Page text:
"I won't say if it was a right or a wrong, but here's the thing that comes out of anything like that: it created a dialogue within the market and as a result good things have come out of it," says Chiasson. The Seaport Market formed a six-member advisory council after that last move, to share perspectives and provide ongoing input from vendors. "It's helped us to grow stronger and it's helped us to come together."
Lisa Josey, market manager at Alderney, doesn't generally consider moving vendors, except when some vendors leave at the end of their growing season. She also foregoes application processes, preferring to simply talk to potential vendors and see how they fit. "A lot of people feel that if they fill out an application that somebody else is going to judge what they do and they feel intimidated," she says.
"It's very simple here," Josey says. "There's no process, you're not juried you don't have to fill out an application, you just have to talk to me. We're only people: you can talk to me and I can talk to you. I only have two rules really: don't be late and don't leave early. It's very simple here and it works."
It's important for the market itself to work. Not just because of access to food, but because markets are an important gateway for the development of small business.
"I've been going to farmers' markets for 28 years and I've seen a lot of people start solid businesses from renting a table one day at a farmers' market," says Sipos. "Steve-o-Reno's is a good example. When I started at the market 28 years ago, he was making smoothies in a small cubbyhole that was about four feet square. That's how he started: he just bought a blender."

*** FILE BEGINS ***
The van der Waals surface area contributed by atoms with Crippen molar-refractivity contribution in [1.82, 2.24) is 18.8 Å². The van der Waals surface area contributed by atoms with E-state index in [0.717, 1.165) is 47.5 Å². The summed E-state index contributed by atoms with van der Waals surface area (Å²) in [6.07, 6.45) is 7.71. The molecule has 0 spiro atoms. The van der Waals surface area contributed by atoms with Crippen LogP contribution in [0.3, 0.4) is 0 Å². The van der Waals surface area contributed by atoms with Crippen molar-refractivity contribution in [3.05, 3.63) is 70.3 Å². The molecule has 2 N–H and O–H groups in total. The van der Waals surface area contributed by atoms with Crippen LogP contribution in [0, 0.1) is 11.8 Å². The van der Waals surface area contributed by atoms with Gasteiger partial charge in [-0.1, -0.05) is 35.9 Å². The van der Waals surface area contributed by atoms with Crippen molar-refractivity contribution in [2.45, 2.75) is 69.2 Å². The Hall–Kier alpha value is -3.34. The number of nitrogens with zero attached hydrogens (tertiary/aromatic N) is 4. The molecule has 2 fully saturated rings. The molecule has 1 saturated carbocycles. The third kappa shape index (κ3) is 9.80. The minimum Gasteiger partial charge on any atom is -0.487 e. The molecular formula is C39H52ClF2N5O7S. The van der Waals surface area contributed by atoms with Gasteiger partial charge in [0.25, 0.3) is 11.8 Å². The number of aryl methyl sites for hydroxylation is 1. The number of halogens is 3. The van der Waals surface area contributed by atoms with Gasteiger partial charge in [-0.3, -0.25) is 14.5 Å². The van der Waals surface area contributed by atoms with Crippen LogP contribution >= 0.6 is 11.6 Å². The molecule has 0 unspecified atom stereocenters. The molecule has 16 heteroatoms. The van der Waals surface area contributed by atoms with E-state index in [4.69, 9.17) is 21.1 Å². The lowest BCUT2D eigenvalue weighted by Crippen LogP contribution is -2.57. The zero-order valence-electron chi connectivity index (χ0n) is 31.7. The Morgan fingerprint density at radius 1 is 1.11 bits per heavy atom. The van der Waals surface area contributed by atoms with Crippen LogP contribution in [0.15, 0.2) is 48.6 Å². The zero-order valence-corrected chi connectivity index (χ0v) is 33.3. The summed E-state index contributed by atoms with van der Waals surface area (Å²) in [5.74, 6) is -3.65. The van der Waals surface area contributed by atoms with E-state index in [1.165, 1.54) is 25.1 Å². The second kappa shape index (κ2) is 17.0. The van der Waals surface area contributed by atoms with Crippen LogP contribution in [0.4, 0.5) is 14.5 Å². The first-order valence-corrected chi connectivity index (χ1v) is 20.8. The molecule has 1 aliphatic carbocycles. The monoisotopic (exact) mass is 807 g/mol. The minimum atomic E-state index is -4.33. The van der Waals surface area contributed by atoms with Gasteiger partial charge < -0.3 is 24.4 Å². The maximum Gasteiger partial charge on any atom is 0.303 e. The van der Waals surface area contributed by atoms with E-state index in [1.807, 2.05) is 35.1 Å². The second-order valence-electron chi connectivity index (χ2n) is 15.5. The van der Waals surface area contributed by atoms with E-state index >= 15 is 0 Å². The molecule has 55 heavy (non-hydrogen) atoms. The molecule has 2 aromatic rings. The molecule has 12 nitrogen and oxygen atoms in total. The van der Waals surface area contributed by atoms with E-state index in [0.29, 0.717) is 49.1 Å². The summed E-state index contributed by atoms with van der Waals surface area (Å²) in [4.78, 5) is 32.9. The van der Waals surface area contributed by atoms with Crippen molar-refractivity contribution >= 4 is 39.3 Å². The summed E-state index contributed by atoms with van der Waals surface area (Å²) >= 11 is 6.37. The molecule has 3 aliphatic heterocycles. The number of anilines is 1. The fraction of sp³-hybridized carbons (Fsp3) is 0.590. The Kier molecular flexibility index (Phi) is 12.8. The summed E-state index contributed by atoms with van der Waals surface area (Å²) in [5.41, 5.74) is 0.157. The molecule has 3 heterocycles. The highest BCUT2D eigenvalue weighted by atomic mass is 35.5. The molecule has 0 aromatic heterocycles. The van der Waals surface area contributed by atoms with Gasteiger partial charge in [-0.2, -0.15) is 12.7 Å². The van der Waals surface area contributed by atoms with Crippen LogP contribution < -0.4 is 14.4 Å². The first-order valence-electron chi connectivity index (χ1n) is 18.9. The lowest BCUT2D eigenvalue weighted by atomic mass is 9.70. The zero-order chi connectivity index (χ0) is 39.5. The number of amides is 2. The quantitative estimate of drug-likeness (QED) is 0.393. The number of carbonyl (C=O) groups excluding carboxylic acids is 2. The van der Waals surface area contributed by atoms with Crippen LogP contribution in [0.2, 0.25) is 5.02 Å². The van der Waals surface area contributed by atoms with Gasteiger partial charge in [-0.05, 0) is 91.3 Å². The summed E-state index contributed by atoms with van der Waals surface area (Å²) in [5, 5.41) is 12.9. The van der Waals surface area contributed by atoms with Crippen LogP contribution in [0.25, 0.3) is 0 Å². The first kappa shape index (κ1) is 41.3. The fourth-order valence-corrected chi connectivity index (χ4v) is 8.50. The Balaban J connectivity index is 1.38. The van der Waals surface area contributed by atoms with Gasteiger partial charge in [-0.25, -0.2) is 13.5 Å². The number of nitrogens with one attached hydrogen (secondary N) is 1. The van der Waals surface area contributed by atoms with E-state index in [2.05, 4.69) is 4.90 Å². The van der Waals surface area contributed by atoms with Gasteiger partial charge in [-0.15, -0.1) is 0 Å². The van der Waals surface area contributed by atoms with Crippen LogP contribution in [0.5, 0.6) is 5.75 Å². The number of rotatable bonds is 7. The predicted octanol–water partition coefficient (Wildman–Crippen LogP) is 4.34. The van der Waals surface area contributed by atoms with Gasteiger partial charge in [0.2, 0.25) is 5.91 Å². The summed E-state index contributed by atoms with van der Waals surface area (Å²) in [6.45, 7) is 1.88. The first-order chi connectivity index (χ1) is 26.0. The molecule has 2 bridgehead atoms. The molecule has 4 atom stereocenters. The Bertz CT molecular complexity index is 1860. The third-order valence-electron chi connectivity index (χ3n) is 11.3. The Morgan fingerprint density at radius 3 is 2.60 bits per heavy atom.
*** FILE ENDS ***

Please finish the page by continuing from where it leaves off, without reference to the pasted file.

Businesses like Two if By Sea Cafe, enVie and Cafe Karachi all got their start and widened their reach using markets. There's a long history of farmers' markets supporting small businesses started by immigrants, minorities and women. The market connects people to a community and a support network, allowing entrepreneurs that may not have the resources to have their own brick-and-mortar place to have access to economic opportunity. (See sidebar, here.)
Saronn Pov started her business, Saronn's Kitchen, at the farmers' market. Now she's preparing to open her own restaurant, Studio East, on Cunard Street. "It's interesting to see the different ways the markets are run, and how it impacts the relationships between the landlords, or owners, and the vendors. And how customers feel," she says. She still plans on using the market as a part of her business plan. "I want this awesome food culture to continue, and be strengthened...I want people to have access to ethnic goods that aren't imported."
With all of the food-based businesses that want to offer prepared foods made with local ingredients, you need to have a solid farm system. And that's what the markets are primarily built to support.
"They are the market," says Josey. "It doesn't matter how big your farm is or what you're growing: if you have your hands in the dirt, you're the number-one top priority here."
Farmers' markets are perhaps the most important direct marketing tool for farmers, allowing growers to sell directly to customers. Community Shared Agriculture programs are a sales model that has been gaining popularity. A CSA connects farmers to people who will buy annual shares or subscriptions that can be a nice way for a farm to ensure revenue, and lets customers form a real relationship to the farm that connects to the risk and reward inherent in farming. But farmers' markets really remain key.